The Interagency Working Group on Ocean and Coastal Mapping announces progress report on mapping U.S. ocean, coastal, and Great Lakes waters

The Interagency Working Group on Ocean and Coastal Mapping (IWG-OCM) has released the third annual report on the progress made in mapping U.S. ocean, coastal, and Great Lakes waters. Knowledge of the depth, shape, and composition of the seafloor has far-reaching benefits, including safer navigation, hazard mitigation for coastal resilience, preservation of marine habitats and heritage, and a deeper understanding of natural resources for sustainable ocean economies. The 2020 National Strategy for Mapping, Exploring, and Characterizing the United States Exclusive Economic Zone and the global Seabed 2030 initiative make comprehensive ocean mapping a priority for the coming decade. The Unmapped U.S. Waters report tracks progress toward these important goals.

Pulling from an analysis of publicly available bathymetry, the report presents the percentage of unmapped U.S. waters by region and shows our progress towards filling these basic bathymetry data gaps with each passing year. At the end of 2021, the latest analysis yielded a 1.5% gain, equal to 58,100 square nautical miles of new bathymetric data coverage since the last report.

About half of these gains can be attributed to new bathymetric data that were added to the archives of the National Centers for Environmental Information for the Alaska and Pacific Remote Islands and Hawaii regions, particularly along the Aleutian Trench and around the Commonwealth of the Northern Mariana Islands, respectively. This past year focused attention on the Alaska region with the formation of Seascape Alaska, a new regional mapping campaign.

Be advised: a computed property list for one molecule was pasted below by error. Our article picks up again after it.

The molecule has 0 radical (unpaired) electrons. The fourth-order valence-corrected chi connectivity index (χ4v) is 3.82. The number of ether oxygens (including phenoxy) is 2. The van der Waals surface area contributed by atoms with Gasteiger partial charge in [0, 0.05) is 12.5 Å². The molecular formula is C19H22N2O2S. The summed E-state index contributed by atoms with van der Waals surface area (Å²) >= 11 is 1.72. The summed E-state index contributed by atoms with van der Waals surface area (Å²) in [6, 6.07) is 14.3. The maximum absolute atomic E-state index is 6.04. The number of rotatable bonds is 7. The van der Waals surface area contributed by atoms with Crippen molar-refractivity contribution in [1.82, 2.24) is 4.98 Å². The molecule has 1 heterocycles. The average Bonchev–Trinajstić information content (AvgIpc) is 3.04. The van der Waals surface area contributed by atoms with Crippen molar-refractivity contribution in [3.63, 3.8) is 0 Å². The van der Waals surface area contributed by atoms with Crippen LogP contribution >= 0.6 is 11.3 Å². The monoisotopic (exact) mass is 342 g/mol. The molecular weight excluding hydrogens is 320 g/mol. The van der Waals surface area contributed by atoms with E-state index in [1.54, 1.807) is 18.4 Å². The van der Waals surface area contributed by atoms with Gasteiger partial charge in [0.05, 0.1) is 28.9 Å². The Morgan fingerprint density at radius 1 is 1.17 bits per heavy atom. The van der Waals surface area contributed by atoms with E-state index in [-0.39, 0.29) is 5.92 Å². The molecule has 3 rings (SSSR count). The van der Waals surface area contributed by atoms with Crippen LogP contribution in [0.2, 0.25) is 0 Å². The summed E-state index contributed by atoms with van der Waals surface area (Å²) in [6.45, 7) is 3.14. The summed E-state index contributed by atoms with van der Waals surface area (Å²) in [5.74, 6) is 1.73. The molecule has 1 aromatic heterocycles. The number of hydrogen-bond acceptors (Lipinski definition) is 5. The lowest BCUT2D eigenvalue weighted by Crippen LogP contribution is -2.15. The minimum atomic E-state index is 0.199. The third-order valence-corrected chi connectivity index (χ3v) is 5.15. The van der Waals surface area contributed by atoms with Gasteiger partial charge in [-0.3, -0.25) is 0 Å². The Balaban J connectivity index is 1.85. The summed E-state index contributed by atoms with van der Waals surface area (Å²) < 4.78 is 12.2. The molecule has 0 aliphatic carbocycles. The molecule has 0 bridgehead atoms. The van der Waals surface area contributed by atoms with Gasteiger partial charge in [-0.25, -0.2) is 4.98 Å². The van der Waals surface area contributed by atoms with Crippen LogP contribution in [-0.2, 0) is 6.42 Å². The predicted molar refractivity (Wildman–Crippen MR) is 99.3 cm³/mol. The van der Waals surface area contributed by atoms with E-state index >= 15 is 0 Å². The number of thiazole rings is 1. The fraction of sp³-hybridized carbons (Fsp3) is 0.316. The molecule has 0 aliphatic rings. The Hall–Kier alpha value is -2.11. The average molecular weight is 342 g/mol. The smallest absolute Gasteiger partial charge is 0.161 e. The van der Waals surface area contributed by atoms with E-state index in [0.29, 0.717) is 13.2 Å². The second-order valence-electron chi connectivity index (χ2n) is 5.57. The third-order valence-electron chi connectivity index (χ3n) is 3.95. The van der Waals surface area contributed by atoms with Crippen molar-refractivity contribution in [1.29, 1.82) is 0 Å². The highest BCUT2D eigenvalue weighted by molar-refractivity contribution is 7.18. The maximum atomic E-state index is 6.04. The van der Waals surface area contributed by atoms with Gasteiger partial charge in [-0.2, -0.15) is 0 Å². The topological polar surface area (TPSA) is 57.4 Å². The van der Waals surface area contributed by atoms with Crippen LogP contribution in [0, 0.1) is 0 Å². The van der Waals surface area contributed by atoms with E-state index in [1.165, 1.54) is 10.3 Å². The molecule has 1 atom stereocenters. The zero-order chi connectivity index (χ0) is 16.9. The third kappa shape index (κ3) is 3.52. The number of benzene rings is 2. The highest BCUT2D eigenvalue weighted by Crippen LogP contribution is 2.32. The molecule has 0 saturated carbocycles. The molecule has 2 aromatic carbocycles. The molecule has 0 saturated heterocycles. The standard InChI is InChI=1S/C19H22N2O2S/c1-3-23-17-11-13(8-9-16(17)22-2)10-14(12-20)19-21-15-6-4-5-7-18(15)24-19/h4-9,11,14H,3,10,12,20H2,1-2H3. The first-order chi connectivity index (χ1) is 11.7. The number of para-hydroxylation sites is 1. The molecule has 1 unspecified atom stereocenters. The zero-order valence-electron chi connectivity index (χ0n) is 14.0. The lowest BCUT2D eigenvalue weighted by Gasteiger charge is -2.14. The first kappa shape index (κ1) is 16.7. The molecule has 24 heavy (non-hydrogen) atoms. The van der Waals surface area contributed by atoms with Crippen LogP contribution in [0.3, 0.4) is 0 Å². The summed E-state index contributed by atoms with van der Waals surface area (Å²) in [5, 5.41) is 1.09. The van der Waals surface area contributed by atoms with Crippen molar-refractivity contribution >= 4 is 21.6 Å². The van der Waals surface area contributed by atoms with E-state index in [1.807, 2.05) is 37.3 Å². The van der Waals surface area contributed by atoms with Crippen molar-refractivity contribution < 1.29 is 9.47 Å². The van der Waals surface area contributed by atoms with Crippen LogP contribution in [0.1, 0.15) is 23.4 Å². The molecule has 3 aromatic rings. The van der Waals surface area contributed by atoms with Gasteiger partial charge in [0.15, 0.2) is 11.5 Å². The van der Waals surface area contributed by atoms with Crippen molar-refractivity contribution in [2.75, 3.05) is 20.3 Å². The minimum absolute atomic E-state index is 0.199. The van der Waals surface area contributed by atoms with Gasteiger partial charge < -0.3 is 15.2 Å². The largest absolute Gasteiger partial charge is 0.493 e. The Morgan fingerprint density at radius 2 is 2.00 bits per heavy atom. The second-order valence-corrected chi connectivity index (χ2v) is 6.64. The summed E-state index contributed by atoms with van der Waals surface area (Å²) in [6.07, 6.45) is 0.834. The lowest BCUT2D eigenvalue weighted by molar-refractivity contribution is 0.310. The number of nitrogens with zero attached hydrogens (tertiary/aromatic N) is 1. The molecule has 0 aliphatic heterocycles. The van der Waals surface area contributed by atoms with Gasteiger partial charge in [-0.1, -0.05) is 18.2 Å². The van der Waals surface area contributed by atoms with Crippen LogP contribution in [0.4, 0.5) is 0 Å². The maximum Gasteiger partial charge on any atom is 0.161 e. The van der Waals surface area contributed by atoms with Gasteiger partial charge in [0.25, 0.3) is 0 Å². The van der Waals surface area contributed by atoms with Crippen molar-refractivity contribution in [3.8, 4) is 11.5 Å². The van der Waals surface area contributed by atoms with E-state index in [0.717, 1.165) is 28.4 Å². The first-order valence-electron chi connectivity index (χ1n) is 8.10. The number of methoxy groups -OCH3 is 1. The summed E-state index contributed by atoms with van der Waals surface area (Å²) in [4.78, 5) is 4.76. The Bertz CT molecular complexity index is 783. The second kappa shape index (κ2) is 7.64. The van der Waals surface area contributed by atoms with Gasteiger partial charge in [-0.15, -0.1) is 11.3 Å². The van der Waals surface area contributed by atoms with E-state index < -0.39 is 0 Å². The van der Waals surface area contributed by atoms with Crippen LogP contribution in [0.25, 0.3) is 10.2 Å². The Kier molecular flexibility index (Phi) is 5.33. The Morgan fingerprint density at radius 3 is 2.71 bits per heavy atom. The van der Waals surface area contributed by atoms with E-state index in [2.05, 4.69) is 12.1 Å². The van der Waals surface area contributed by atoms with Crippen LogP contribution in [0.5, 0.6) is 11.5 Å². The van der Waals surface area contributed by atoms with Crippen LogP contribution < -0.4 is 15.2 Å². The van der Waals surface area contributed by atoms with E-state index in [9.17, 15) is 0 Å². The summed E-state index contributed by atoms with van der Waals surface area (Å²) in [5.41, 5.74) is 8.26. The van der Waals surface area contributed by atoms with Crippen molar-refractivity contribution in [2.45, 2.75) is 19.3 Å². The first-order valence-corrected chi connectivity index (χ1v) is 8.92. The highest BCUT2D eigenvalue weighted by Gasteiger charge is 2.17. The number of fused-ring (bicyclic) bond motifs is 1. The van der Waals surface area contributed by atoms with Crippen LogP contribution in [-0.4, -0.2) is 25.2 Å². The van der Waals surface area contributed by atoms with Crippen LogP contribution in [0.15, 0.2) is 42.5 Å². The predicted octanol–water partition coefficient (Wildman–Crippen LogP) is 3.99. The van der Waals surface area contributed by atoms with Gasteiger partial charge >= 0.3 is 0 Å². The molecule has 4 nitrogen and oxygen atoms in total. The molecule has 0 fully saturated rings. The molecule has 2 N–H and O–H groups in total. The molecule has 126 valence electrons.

“This report is an important marker for us to track progress. We deeply appreciate the surveying and data sharing efforts by government, private sector, philanthropic, and academic institutions which continue to push us toward our goals. That said, with only eight years left until 2030, it’s becoming clear that we need to do more than leverage existing resources. We need to think about the whole package – existing data, new acquisitions, new resources, new technologies – to make a much bigger dent in our annual mapping production.”
—Rear Adm. Benjamin Evans, director of NOAA’s Office of Coast Survey

Percent of U.S. waters that remain unmapped as of January 2022:

  • U.S. total – 52% of 3,590,500 square nautical miles (snm)
  • Atlantic and Gulf of Mexico – 40% of 472,200 snm
  • Great Lakes – 93% of 45,100 snm
  • Caribbean – 42% of 61,600 snm
  • Alaska – 69% of 1,080,200 snm
  • Pacific (California, Oregon, Washington) – 20% of 239,700 snm
  • Pacific Remote Islands and Hawaii – 48% of 1,691,700 snm
Geographic distribution and extent of the unmapped areas within U.S. ocean, coastal, and Great Lakes waters. Analysis conducted in January 2022.

Multibeam and lidar surveys are the two primary sources of bathymetry needed to fill these gaps. In support of the integrated ocean and coastal mapping goal to “map once, use many times,” all of the data collected in this effort are publicly available to benefit numerous users. For the latest status on these efforts and how you can contribute, visit https://iocm.noaa.gov/seabed-2030-status.html.

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